Hello, my name is Carolyn and I am an Education Officer here at the Shrine of Remembrance in Melbourne.
We look forward to sharing some stories with you during the school holidays.
Today I would like to read Lofty's Mission by Krista Bell and beautifully illustrated by David Miller.
‘No Dad! Please don't take Lofty. I bred him to be a champion racer!’
Tears trickled down Harley’s cheeks.
Harley's father was putting six baby pigeons into the cane hamper.
Lofty would be one of them.
'Couldn’t you take Number 368 instead of Lofty? Please!'
'Sorry, lad.' Frank McNamara was firm. 'The army needs top homing pigeons as messengers.
Your Lofty, number 371, is our best squeaker.
He’ll be a big, strong adult bird—just what they need up in New Guinea.
Everyone has to make sacrifices for the war effort.’
Frank locked the hamper securely.
'Harley, while I deliver these birds, would you clean out the stock loft? Won’t be long.'
He strapped the pigeon hamper onto his motorbike and rode away.
Harley stared down the empty driveway.
'Maybe the war will finish next week,' he murmured. 'Then the army will send you home, Lofty.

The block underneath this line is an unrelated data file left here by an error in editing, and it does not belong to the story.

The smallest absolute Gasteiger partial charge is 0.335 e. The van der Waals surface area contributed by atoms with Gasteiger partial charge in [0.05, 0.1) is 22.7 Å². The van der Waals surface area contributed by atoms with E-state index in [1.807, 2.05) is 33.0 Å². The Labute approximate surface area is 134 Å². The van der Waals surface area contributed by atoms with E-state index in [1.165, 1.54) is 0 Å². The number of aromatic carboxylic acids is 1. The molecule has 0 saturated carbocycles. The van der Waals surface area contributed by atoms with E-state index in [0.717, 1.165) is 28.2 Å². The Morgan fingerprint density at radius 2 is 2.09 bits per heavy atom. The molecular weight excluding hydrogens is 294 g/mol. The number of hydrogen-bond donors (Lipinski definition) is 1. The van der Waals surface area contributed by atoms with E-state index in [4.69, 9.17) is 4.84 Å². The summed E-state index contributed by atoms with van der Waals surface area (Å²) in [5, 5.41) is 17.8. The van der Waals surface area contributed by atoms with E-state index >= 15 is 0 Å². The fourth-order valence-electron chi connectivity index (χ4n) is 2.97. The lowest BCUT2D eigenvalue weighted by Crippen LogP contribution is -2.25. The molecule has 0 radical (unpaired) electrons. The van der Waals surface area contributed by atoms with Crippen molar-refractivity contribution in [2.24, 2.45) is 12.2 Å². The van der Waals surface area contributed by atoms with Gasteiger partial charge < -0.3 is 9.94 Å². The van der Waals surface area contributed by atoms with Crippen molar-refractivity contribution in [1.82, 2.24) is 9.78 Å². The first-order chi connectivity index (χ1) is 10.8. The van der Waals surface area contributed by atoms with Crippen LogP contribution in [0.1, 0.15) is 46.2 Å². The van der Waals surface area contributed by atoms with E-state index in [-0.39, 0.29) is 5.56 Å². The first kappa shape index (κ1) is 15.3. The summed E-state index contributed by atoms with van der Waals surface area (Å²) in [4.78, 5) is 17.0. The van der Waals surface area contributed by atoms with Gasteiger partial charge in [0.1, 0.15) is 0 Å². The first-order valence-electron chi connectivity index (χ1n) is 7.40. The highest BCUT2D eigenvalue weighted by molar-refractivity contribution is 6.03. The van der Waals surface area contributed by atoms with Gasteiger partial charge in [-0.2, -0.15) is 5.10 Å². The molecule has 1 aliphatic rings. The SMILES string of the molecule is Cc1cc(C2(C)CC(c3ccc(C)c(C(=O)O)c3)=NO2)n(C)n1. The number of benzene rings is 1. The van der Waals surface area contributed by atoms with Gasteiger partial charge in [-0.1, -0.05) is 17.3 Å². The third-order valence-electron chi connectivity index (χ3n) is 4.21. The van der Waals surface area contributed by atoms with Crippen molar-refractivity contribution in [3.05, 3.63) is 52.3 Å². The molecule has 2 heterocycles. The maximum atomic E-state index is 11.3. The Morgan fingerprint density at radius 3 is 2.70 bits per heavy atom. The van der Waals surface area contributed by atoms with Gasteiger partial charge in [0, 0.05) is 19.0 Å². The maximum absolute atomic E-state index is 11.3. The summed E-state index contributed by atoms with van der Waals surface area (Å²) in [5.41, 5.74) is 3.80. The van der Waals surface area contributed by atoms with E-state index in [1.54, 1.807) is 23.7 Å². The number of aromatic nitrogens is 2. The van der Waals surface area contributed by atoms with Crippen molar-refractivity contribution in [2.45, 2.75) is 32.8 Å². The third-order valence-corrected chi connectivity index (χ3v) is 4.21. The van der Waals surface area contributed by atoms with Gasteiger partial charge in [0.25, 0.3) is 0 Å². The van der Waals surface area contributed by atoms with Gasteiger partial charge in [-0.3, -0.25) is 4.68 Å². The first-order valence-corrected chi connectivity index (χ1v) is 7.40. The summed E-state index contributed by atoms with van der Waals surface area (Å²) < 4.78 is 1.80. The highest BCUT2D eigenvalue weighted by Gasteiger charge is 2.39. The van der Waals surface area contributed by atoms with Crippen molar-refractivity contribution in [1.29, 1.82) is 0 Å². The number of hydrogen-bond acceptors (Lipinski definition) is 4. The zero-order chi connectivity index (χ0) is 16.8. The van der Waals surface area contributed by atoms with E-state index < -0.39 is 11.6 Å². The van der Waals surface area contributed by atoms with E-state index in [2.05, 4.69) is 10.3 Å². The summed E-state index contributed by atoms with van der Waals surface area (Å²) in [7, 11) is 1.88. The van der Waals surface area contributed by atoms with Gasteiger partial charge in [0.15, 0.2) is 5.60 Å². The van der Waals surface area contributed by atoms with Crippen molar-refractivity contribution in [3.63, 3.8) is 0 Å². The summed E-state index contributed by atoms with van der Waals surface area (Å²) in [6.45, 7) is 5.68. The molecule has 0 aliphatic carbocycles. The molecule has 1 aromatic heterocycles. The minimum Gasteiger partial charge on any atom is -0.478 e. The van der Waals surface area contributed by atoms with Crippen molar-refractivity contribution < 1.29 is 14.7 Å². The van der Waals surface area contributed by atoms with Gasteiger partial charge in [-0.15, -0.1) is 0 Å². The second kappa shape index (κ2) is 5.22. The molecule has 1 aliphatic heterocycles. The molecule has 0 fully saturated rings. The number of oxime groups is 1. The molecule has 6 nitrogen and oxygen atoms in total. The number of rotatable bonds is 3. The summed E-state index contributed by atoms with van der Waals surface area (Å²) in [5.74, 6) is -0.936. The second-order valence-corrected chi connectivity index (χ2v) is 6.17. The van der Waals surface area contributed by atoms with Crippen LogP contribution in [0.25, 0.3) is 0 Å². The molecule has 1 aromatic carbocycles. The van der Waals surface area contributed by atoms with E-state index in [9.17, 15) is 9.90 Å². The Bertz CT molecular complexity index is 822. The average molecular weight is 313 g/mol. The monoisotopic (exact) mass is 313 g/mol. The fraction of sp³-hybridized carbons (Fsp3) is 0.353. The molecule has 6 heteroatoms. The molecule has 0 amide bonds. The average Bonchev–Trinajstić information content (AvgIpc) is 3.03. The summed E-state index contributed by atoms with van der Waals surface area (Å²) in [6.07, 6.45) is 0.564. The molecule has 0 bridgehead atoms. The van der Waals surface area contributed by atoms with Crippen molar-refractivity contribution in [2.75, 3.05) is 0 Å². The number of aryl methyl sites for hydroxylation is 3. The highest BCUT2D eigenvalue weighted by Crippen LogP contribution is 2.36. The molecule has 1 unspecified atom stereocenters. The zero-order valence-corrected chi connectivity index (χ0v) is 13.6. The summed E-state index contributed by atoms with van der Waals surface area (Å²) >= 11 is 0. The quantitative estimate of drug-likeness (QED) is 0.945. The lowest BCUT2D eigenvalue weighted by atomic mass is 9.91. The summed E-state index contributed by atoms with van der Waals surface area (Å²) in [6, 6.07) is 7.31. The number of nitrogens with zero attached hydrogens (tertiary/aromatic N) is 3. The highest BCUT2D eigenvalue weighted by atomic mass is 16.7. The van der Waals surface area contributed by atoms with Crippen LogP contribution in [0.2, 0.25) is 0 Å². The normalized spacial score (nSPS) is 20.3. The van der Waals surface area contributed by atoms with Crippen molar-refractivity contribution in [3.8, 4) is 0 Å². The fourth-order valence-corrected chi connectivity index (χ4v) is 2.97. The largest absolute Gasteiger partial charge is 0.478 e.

I’ll train you, just like I promised. We’ll go in races—and you’ll win.
You’re the best pigeon ever.'
His mother held him tight.
‘Give me a hug, dear. Don’t be sad. There’ll be other squeakers.’
‘I don’t want another squeaker,’ Harley sobbed. 'I just want Lofty.'
Lofty was being trained by the army up north, in Queensland, where it was hot and wet.
The sergeant who worked with the pigeons was teaching Lofty to fly back to his mobile loft.
One soldier would stand next to it and shake a tin of dried peas.
A few feet away the sergeant would gently toss Lofty into the air and he would fly to the loft.
At first Lofty was only a short distance away but, as the toss distance increased,
he learnt that, no matter how far he had to fly, the mobile loft meant food, water, rest and safety.
The loft was home.
Months later, in the New Guinea jungle, Lofty flew hundreds of miles on long-distance missions for the army.
At dawn one morning, he was placed in a carry box with another pigeon.
The platoon was going out on patrol behind enemy lines and the pigeons would be their only communication with headquarters.
But before they reached their destination, the enemy surrounded them—the entire platoon had walked into an ambush.
The captain wrote an urgent message on rice paper.
The sergeant rolled up the note and placed it in a tiny cylinder, which he strapped to Lofty’s left leg.
Then he attached a copy of the note to the other bird, in case Lofty didn’t reach headquarters.
In his gently cupped hands, the sergeant held Lofty up high, then lowered his arms, opened his fingers and tossed the bird into the air.
'God speed, 371. Without reinforcements, we’re goners.'
Lofty pushed strongly up into the air. Enemy gunfire whizzed around him, cutting into his wings and threatening to bring him down.
But he flew on bravely, until finally he reached the safety of his loft.
'It’s 371,' yelled the loft sergeant.